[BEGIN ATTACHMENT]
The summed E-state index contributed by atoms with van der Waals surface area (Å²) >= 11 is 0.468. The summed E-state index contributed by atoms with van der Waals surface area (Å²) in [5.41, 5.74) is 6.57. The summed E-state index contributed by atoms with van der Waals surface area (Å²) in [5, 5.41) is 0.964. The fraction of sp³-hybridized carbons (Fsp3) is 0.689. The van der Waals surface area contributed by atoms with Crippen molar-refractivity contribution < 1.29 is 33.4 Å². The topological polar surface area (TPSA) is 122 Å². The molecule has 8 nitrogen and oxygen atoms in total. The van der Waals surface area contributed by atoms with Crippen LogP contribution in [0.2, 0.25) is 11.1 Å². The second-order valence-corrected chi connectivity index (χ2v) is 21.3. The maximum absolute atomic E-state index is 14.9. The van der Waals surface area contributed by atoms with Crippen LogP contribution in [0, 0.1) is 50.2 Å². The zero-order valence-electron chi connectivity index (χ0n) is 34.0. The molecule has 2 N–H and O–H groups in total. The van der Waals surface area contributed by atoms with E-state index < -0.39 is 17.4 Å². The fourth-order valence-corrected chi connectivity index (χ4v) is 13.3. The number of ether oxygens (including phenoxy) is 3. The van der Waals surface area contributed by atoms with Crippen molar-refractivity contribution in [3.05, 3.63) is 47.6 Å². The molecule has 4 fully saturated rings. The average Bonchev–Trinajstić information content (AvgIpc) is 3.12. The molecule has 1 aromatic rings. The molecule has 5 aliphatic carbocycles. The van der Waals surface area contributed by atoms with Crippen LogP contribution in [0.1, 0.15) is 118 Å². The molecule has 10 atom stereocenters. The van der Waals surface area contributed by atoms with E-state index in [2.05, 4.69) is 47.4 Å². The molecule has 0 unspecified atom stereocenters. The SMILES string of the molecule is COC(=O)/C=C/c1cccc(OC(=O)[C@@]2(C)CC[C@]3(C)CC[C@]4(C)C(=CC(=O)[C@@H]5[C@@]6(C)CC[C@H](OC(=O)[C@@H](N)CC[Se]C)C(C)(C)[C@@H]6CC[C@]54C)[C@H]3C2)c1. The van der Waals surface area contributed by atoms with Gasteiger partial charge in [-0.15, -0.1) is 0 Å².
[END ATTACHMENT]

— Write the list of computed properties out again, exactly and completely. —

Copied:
The summed E-state index contributed by atoms with van der Waals surface area (Å²) >= 11 is 0.468. The summed E-state index contributed by atoms with van der Waals surface area (Å²) in [5.41, 5.74) is 6.57. The summed E-state index contributed by atoms with van der Waals surface area (Å²) in [5, 5.41) is 0.964. The fraction of sp³-hybridized carbons (Fsp3) is 0.689. The van der Waals surface area contributed by atoms with Crippen molar-refractivity contribution < 1.29 is 33.4 Å². The topological polar surface area (TPSA) is 122 Å². The molecule has 8 nitrogen and oxygen atoms in total. The van der Waals surface area contributed by atoms with Crippen LogP contribution in [0.2, 0.25) is 11.1 Å². The second-order valence-corrected chi connectivity index (χ2v) is 21.3. The maximum absolute atomic E-state index is 14.9. The van der Waals surface area contributed by atoms with Crippen LogP contribution in [0, 0.1) is 50.2 Å². The zero-order valence-electron chi connectivity index (χ0n) is 34.0. The molecule has 2 N–H and O–H groups in total. The van der Waals surface area contributed by atoms with E-state index < -0.39 is 17.4 Å². The fourth-order valence-corrected chi connectivity index (χ4v) is 13.3. The number of ether oxygens (including phenoxy) is 3. The van der Waals surface area contributed by atoms with Crippen molar-refractivity contribution in [3.05, 3.63) is 47.6 Å². The molecule has 4 fully saturated rings. The average Bonchev–Trinajstić information content (AvgIpc) is 3.12. The molecule has 1 aromatic rings. The molecule has 5 aliphatic carbocycles. The van der Waals surface area contributed by atoms with Crippen LogP contribution in [0.1, 0.15) is 118 Å². The molecule has 10 atom stereocenters. The van der Waals surface area contributed by atoms with E-state index in [2.05, 4.69) is 47.4 Å². The molecule has 0 unspecified atom stereocenters. The SMILES string of the molecule is COC(=O)/C=C/c1cccc(OC(=O)[C@@]2(C)CC[C@]3(C)CC[C@]4(C)C(=CC(=O)[C@@H]5[C@@]6(C)CC[C@H](OC(=O)[C@@H](N)CC[Se]C)C(C)(C)[C@@H]6CC[C@]54C)[C@H]3C2)c1. The van der Waals surface area contributed by atoms with Gasteiger partial charge in [-0.15, -0.1) is 0 Å².